- The Washington Times - Monday, December 23, 2002

Republican lawmakers said yesterday that their party has to increase outreach to blacks after the resignation of Sen. Trent Lott as Senate majority leader, but they held fast against endorsing affirmative action.
"I don't believe that Republicans are going to start endorsing quotas or preferences, and that's really the area that tends to divide us" from Democrats, Sen. Mitch McConnell, Kentucky Republican and incoming Senate majority whip, said yesterday on "Fox News Sunday." His opposition to affirmative action was echoed by Republican lawmakers who appeared on news talk shows yesterday.
One Republican, Sen. James M. Inhofe of Oklahoma, said there was nothing racist in remarks made by Mr. Lott, of Mississippi at a 100th-birthday party for Sen. Strom Thurmond, when Mr. Lott said the nation would have been better off had it elected Mr. Thurmond to the presidency in 1948. Mr. Thurmond, South Carolina Republican, ran as a "Dixiecrat" on a platform that advocated racial segregation and states' rights.
"I think a great disservice was done to Trent Lott," Mr. Inhofe said on CBS' "Face the Nation." Mr. Lott resigned Friday as incoming Senate majority leader because of the public backlash caused by his remarks at the party for Mr. Thurmond on Dec. 5.
Sen. Chuck Hagel, Nebraska Republican, also interviewed on "Face the Nation," said that today Senate Republicans "are going to elect, I suspect unanimously, a new leader, Sen. Bill Frist of Tennessee."
"He is a highly regarded, respectable United States senator. I think we will now move into the 108th Congress with the leadership of Senator Frist," Mr. Hagel said.
Regarding Mr. Lott's political downfall, Mr. Inhofe said: "I think he got sucked into this thing, and he reacted improperly in that he was trying to be compassionate, instead of just saying, 'Look, you guys are wrong. There's nothing racist about what I said. We were talking about a great man,'" Mr. Inhofe said.
"Instead of that, he started going sideways and disavowing some of the things that distinguish Democrats from Republicans, and that was very confusing to a lot of people," Mr. Inhofe added.
He also blamed what he called the "pile-on thing" that he attributed to the press and black Democratic activists, such as the Revs. Jesse Jackson and Al Sharpton.
Mr. Inhofe said the press corps, along with Mr. Jackson and Mr. Sharpton, suggested that "if you're not for the Democrats' liberal social agenda, the agenda of [Sen. Edward M.] Kennedy and [Sen. Tom] Daschle, then you're a racist."
"They seemed to get by with that, which was totally unfair," Mr. Inhofe said.
Despite stepping down as Senate Republican leader, Mr. Lott said he would not give up his Senate seat. His decision means that the Republicans will maintain their majority of 51 seats in the chamber.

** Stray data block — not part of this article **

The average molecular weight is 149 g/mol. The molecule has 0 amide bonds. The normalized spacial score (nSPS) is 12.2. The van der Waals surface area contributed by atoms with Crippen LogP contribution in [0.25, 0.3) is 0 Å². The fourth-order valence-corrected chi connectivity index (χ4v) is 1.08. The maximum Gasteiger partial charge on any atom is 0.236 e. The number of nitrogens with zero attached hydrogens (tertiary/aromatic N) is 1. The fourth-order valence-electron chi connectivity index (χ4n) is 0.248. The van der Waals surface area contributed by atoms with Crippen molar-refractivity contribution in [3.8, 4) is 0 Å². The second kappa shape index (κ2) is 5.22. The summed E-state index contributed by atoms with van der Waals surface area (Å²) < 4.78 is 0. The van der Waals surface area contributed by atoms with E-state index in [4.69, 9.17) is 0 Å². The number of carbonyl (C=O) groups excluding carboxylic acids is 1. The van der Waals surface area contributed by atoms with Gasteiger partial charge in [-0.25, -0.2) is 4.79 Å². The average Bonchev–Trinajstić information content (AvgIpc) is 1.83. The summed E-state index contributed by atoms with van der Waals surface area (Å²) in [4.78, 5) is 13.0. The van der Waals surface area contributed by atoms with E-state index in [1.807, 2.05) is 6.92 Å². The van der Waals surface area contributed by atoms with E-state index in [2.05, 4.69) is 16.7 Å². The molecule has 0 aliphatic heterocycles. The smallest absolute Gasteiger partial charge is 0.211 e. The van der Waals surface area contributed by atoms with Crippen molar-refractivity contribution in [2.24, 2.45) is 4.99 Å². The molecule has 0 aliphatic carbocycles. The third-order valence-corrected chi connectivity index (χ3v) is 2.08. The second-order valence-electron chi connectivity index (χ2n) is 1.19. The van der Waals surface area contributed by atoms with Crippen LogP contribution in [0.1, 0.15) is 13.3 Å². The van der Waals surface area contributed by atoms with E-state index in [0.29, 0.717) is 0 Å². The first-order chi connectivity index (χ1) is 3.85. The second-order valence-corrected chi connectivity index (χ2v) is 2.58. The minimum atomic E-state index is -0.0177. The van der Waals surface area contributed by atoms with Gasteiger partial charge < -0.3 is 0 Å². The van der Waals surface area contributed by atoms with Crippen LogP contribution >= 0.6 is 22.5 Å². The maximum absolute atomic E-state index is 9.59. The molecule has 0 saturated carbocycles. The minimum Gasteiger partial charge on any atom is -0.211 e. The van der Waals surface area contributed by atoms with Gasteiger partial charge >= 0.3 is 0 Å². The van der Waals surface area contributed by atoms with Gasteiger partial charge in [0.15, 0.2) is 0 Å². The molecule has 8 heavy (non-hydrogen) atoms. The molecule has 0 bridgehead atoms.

On Fox yesterday, Mr. McConnell, who will be the Senate's second-in-command in the 108th session of Congress, denied that Mr. Lott was promised a political plum for agreeing to stay on. "He's not in line to chair a committee," Mr. McConnell said, noting that such assignments have been made.
But he noted that "Senator Lott is doing us a tremendous favor by staying in the Senate."
Mr. McConnell said Mr. Lott made a "huge" mistake that would put any leader in an "unsustainable" position.
"Race was America's original sin. This is one issue the Founding Fathers did not get right in the Constitution, and we've been working on that problem ever since. We've made some substantive progress over the last 30 to 40 years. But it is, in many ways, America's most difficult, persistent problem," Mr. McConnell said.
But he does not see the Republican Party as having suffered long-term damage from the Lott affair. "The image of our party is the president," Mr. McConnell said. "He has a very good image on race and reaching out to others," Mr. McConnell said.
Sen. Thad Cochran, Mississippi Republican, who appeared on CBS, said the Republican Party has to promote greater outreach to blacks. "I think it's important that we make it clear that we're interested in the people of African-American origin and other minorities as well, and reach out and show that we have genuine concern and a plan for dealing with their interests," he said.
But he said blacks, like other Americans, are primarily interested in an improved economy and jobs. "We need to stick to basic, conservative approaches when dealing with issues such as the economy," Mr. Cochran said.
Sen. Rick Santorum, Pennsylvania Republican, also said the Lott affair showed that race is "still a simmering problem in America."
Mr. Santorum said he shares President Bush's commitment to "move this country forward in a colorblind way." He said he believes that Mr. Lott's resignation has re-energized Mr. Bush's goals, along with those of "many of us here in the Senate to build this country from the bottom up and provide equal opportunity for every American to succeed."
Mr. Bush has made it clear that he's not for "traditional affirmative action," said Mr. Santorum, who argued that the approach has not solved the country's economic or racial problems.
There was disagreement among Senate Republicans about whether the Bush administration should join in a lawsuit against the University of Michigan brought by a white woman who says she was denied entrance to make way for a minority applicant.
Mr. Santorum and Mr. Cochran said they are not sure the administration should participate in that case. But Sen. Orrin G. Hatch, Utah Republican, said on ABC's "This Week" that he believes the administration should file a brief challenging the constitutionality of the university's affirmative action program.


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